Arminian Today

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Posts Tagged ‘Stanley Horton

Dr. Stanley Horton Has Gone Home

I was sad to hear that Dr. Stanley Horton passed away on July 12, 2014 at the age of 98.  Dr. Horton was a well-respected scholar with the Assemblies of God and he wrote many books including What the Bible Says about the Holy Spirit which was one of the first books I ever read on the Holy Spirit.  He also served in various educational capacities for the Assemblies of God before his retirement.

Dr. Horton continued to travel the world teaching the Bible up until age 92.  He was general editor of the Assemblies of God systematic theology text.

One a personal note.  When I was first saved in the early 1990’s (before the Internet), I had some theological questions so I wrote a letter to Dr. Horton.  To my surprise, he sat down and wrote me back in his own hand.  I have never forgotten that simple gesture toward this young disciple.

I rejoice that Dr. Horton is now resting in His Lord.  His faith has now been made sight.

Written by The Seeking Disciple

07/13/2014 at 4:12 AM

Posted in Books, Death

Tagged with , ,

The Assemblies of God and the Atonement

I read recently a Calvinist speaker who stated that the Assemblies of God held to moral government view regarding the atonement of Christ.  In reality, this is not true.  Granted, the Assemblies of God can be diverse in their views since the Sixteen Fundamental Truths of the Assemblies of God simply states that Christ is our substitute.  It does not define what is meant by that.  Yet in the official Assemblies of God theology text, Systematic Theology edited by Dr. Stanley Horton, the text clearly lays out why the Assemblies of God holds to a penal substitutionary view regarding the atonement.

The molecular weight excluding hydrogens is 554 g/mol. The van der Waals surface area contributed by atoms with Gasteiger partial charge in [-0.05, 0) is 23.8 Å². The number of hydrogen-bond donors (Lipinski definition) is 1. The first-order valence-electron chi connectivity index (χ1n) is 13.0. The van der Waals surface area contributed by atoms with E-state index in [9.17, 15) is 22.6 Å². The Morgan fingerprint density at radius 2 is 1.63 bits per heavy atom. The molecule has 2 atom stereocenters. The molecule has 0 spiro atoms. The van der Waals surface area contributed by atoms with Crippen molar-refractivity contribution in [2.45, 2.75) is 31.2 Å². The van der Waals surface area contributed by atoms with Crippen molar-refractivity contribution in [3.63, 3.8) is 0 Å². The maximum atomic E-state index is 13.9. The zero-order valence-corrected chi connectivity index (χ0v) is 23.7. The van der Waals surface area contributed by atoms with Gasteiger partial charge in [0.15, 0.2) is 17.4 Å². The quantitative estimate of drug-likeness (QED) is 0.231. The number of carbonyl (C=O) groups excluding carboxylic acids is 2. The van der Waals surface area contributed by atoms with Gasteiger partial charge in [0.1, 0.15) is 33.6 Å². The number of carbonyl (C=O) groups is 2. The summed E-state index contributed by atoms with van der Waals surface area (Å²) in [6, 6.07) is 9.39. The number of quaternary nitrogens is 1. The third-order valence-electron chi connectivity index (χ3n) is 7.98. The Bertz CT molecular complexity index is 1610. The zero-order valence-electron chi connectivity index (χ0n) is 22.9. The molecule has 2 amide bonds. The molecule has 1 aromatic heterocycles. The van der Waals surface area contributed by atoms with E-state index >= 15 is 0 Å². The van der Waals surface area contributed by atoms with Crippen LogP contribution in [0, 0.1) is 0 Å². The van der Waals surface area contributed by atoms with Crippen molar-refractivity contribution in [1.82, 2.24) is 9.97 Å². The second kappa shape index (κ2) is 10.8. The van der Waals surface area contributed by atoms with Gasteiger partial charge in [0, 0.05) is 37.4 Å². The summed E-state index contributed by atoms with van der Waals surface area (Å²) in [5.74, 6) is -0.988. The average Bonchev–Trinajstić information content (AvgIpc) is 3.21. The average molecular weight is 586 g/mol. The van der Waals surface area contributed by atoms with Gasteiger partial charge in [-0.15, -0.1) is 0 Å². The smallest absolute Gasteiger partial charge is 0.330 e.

In fact, the text states that the moral government view has its problems and lists them (p. 341).  To be fair, the text also states three main objections to the penal view (pp. 342-343).

I do wish the text-book spent more time on the atonement (and other theological issues) but the statement it makes regarding the atonement, no Arminian nor even Calvinists would have an issue.

The text then gives three aspects of Christ’s saving work.  They are:

  • Sacrifice for our sins.  In this is included propitiation.
  • Reconciliation (Romans 5:11).
  • Redemption (Mark 10:45; Romans 3:24).

The text then looks at the extent of the atonement.  In this, the Assemblies of God are Arminian.  The text, after examining various passages of Scripture showing the atonement to be for all people, concludes: “We conclude that the atonement is unlimited in the sense that it is available for all; it is limited in that it is effective only for those who believe.  It is available for all, but efficient only for the elect” (p. 354).

No Arminian should disagree with the above.  Clearly the Assemblies of God, from their theology text at least, are not to be associated with moral government theology.  While it might be true that some Assemblies of God pastors have taught the atonement from a moral government view, the stance of the official systematic theology text would stand for the penal substitutionary view while still recognizing that not all Christians even agree with that view.

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